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Biography of George Stephens

George Stephens, late United States Consul at the port of Cobourg, was a native of Schoharrie County, N.Y., and was born December 27, 1805. His parents were George and Sarah (Wood) Stephens, his paternal ancestors being from England; his maternal from Wales, both great-grandfathers coming from the old world. His grandfather fought for the independence of the American colonies. Our subject received a common school education; at seventeen years of age came to Canada, located at Colborne, and manufactured furniture for several years, till he was burnt out, when he removed to Cobourg. With the exception of two or three years spent at Mishawaka, Ind., he resided here for forty five years, being engaged all this time in the furniture and piano forte business, and was a successful manufacturer and merchant. While General Grant was President he appointed Mr. Stephens Consul at this port, and that office he held at the time of his demise, July 26, 1875. He served on the Public School Board here for some years, and took pride in aiding to raise the standard of education; he was also a Justice of the Peace for a long period. From youth he was connected with the Methodist Church, and was a conscientious, consistent member, always found in his place at the meetings of the Church, and usually serving both as Trustee and Steward. He was a...

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Biographical Sketch of James Stephens

James Stephens, a lieutenant under General Washington in the Revolution, and a native of Andover, Mass., came to Jaffrey about 1769. He was twice married, first to Elizabeth Lacy, and second, to Betsey Wood Litch, and settled upon a farm on road 44, where Henry Chamberlain now resides. Polly,, the youngest of his seven children, and the only one now living, resides on the home farm and is eighty-seven years of age. Polly, a granddaughter of James, has a set of spoons made from the silver mountings that were upon the sword worn by her grandfather during the war. His only son, James, Jr., married Mercy Adams, of Rindge, located on road 44, and reared three children. One of these, Charles, also resides on the home...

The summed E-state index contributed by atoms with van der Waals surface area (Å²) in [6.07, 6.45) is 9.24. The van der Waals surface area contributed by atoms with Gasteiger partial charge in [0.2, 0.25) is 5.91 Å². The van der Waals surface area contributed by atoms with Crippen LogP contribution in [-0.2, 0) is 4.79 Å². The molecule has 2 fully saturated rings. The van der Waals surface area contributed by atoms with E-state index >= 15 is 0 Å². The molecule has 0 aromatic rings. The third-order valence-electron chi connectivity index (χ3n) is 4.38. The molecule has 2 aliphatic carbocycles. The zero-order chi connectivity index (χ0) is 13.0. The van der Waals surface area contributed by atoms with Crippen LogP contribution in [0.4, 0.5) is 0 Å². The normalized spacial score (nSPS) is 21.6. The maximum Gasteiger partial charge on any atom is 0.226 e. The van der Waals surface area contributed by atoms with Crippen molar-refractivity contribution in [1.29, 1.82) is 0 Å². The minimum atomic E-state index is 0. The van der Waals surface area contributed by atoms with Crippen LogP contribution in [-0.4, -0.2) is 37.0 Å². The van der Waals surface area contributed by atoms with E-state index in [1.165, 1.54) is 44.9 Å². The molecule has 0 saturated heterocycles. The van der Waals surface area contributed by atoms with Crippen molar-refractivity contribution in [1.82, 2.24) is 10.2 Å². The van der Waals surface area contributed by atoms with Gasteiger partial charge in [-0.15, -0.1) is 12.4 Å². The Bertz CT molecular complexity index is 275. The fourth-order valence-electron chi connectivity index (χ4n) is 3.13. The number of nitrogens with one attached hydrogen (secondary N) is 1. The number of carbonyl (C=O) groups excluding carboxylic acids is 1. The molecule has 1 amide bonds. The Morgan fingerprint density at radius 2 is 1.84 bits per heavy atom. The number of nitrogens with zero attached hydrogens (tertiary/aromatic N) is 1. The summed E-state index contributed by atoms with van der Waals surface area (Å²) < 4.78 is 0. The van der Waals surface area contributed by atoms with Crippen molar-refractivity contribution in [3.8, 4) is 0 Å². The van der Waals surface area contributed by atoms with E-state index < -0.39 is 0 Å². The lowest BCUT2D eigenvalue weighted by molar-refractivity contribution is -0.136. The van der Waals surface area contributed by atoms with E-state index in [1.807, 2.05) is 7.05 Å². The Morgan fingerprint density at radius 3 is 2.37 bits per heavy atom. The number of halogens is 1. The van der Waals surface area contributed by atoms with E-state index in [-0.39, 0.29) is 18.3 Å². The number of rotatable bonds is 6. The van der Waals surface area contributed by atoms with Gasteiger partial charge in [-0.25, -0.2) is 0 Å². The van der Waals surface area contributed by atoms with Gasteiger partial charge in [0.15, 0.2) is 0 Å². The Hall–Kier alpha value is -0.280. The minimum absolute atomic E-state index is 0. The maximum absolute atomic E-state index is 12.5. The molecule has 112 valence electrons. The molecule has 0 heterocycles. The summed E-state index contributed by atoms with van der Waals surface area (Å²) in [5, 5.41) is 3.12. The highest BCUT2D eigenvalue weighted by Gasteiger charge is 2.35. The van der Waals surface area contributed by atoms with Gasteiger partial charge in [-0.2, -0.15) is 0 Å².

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Slave Narrative of Benny Dillard

Interviewer: Grace McCune Person Interviewed: Benny Dillard Location: Athens, Georgia Age: 80 Benny’s rocky little yard is gay with flowers and a flourishing rose vine shades the small porch at the front of his ramshackle two-room cabin. The old Negro was busily engaged at washing his clothes. He is of medium size, darker than gingerbread in color, and his clothing on this day consisted of a faded blue shirt, pants adorned with many patches, and brogans. A frayed sun hat covered the gray hair that is “gittin’ mighty thin on de top of my haid.” Benny was singing as he worked and his quavering old voice kept tune and rhythm to a remarkable degree as he carefully and distinctly pronounced: “Jesus will fix it for you, Just let Him have His way He knows just how to do, Jesus will fix it for you.” Almost in the same breath he began another song: “All my sisters gone, Mammy and Daddy too Whar would I be if it warn’t For my Lord and Marster.” About this time he looked up and saw his visitor. Off came the old sun hat as he said: “‘Scuse me, Missy, I didn’t know nobody was listenin’ to dem old songs. I loves to sing ’em when I gits lonesome and blue. But won’t you come up on my porch and have a cheer in...